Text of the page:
Hideo Kojima’s Physint could be the PS6 game of my dreams — here’s why

Hideo Kojima's new game Physint
(Image credit: Sony/Art Station/Mark Illing)

Look! Up in the sky! It’s a bird! It’s a plane! It’s Hideo Kojima! Forget avians, jumbo jets or Krytopians in tights. The Superman of stealth is returning to a genre he helped create and popularize in a project that simultaneously lets him embrace his long standing love for movies. 

Enter Physint. Announced at the most recent PlayStation State of Play, Mr Metal Gear Solid and Sony’s Hermen Hulst gave very little away about this upcoming action-espionage project. At this point, the only concrete info we have is that Kojima Productions will shift its focus to this mysterious new game once work on Death Stranding 2: On the Beach has wrapped. 

That probably means this Sony exclusive is at least a couple of years away from fulltime development, with a release date unlikely to occur before the late 2020s. That would obviously be an awfully long wait, but the benefit of such a far off launch is that Physint could be a true next-gen title that may end up gracing the rumored PS6, which is currently being tipped for release at some point after 2027. 

As much as I love Norman Reedus and while I sort of enjoyed the original Death Stranding’s wacky “futuristic mailman delivers parcels across a post-apocalyptic U.S. landscape” premise, I’m beyond glad Kojima-san is going back to his roots. 

For my money, Metal Gear Solid is perhaps the greatest video game series of all time, so I’m hugely excited the master of virtual espionage is returning to the genre that has defined his career thus far.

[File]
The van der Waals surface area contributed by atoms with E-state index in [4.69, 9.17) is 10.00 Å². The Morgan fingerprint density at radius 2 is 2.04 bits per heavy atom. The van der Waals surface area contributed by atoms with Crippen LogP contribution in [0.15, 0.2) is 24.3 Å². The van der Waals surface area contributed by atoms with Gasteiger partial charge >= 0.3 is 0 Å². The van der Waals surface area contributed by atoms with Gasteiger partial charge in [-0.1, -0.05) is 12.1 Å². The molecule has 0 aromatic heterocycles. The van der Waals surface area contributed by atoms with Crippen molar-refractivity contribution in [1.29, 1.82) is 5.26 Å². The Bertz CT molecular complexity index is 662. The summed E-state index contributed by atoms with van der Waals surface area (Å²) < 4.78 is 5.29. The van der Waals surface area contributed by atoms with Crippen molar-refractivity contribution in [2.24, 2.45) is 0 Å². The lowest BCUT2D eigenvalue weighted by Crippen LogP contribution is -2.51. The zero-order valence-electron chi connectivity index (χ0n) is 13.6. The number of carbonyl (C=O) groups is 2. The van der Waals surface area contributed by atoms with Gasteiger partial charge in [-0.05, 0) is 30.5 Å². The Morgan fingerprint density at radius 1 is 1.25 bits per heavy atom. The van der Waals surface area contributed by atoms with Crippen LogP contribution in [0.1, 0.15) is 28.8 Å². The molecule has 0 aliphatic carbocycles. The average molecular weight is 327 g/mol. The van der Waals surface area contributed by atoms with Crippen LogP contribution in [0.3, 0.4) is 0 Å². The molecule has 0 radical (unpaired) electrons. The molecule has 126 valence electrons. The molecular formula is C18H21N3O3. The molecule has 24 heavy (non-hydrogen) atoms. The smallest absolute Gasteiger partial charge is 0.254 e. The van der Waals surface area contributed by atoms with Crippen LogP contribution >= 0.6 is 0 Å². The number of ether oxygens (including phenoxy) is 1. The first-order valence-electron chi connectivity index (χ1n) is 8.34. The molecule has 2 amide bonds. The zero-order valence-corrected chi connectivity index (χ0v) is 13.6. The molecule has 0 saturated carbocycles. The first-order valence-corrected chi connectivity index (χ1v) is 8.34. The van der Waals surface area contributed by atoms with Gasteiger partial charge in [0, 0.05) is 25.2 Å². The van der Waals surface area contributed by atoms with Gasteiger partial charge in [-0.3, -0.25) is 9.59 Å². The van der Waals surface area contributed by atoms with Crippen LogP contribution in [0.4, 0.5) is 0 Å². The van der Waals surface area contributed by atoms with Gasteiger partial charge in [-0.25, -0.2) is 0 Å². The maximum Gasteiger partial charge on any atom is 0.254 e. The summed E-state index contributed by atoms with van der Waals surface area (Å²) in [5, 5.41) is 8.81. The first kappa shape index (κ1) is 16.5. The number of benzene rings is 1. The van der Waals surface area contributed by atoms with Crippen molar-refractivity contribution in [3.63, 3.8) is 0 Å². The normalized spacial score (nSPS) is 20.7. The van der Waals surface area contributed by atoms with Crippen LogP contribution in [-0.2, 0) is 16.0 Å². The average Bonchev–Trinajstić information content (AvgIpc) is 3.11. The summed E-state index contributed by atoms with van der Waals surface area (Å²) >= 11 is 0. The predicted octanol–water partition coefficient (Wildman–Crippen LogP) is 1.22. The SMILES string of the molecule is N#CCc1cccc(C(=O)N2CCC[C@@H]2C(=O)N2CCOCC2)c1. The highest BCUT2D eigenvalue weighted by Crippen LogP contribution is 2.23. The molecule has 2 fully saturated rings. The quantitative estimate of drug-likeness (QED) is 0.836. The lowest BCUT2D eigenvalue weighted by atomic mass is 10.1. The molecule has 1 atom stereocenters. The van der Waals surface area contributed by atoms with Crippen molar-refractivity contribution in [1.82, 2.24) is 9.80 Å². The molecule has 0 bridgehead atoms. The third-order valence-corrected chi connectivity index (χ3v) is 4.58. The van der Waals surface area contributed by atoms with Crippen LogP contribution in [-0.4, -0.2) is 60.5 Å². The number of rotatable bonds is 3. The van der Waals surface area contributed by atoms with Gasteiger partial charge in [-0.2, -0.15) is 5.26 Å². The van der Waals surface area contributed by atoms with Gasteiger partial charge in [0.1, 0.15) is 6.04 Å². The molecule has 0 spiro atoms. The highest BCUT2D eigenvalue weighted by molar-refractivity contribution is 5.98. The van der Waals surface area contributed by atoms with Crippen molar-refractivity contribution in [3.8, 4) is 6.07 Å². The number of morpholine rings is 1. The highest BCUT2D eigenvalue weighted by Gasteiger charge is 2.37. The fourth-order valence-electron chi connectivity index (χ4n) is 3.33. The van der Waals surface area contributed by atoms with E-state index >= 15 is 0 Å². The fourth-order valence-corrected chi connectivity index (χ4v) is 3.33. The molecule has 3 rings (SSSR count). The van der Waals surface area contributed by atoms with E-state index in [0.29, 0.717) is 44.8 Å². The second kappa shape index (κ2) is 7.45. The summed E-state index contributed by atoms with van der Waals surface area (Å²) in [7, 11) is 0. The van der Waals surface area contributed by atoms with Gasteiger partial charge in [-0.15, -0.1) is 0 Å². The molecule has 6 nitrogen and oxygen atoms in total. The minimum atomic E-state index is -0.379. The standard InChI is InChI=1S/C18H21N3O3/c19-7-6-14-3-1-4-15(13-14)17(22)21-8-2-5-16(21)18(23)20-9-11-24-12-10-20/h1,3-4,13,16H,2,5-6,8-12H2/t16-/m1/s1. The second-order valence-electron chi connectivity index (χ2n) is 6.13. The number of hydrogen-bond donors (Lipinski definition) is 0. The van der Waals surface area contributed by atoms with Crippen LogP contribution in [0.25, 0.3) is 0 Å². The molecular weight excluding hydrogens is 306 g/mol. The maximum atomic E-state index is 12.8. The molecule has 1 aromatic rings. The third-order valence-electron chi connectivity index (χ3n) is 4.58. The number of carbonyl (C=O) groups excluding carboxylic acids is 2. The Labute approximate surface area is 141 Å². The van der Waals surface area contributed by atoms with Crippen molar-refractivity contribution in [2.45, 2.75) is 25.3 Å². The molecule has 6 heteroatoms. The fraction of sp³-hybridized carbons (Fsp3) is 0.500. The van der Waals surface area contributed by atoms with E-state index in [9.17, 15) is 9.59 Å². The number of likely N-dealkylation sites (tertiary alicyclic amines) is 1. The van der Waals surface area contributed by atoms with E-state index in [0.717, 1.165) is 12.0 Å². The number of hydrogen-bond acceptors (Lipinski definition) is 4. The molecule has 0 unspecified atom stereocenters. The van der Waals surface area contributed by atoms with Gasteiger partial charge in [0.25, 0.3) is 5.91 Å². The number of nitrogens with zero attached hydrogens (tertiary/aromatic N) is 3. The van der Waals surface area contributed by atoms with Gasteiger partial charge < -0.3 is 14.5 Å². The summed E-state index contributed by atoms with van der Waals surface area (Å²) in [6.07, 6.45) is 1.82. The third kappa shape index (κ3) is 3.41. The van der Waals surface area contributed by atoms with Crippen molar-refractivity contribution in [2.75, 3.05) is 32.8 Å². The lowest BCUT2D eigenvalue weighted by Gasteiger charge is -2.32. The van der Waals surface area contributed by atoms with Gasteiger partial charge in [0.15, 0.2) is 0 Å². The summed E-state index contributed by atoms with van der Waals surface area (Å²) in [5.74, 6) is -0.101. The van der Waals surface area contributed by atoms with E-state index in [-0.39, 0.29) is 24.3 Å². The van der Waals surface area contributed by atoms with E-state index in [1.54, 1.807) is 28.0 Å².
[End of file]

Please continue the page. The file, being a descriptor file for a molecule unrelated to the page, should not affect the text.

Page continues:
MGS: Master Collection - Metal Gear Solid 3

(Image credit: Konami)

Weird, preposterous, ruminative and often downright unhinged, the MGS saga was a fourth wall-breaking franchise that pushed both boundaries and buttons. If Physint is even half as imaginative as series high point Metal Gear Solid 3: Snake Eater, stealth fans are in for one hell of a treat.

“We plan to bring together cutting-edge technology and talent from around the world to create it,” said Kojima in a short presentation during the latest State of Play. “Of course, it is an interactive game, but it is also a movie at the same time, in terms of look, story, theme, cast, acting, fashion, and sound. With this title, we hope to transcend the barriers between film and video games.”

That certainly sounds ambitious, and if the end result is delivered with the panache of the presentation’s closing moment — a wild, one-take drone shot where “Physint” is boldly emblazoned in giant letters underneath a sign for Columbia Pictures at the studio’s movie lot in L.A. — Physint could be something else.

So is this mysterious stealth game going to do a “Quantum Break”? As my colleague Rory Mellon suggested to me earlier, maybe Physint will attempt to combine genres in a similar style to that of Remedy’s interesting, if not exactly stellar sci-fi shooter. An Xbox exclusive that was way ahead of its time when it was released in 2016, Quantum Break was both a bullet-stopping action-adventure — think Control but with Iceman from the X-Men movies — and a four episode live-action TV show.

Seeing as neither the game nor series were that great, it’s understandable that the concept of meshing two different mediums together in the same project hasn’t exactly caught on since.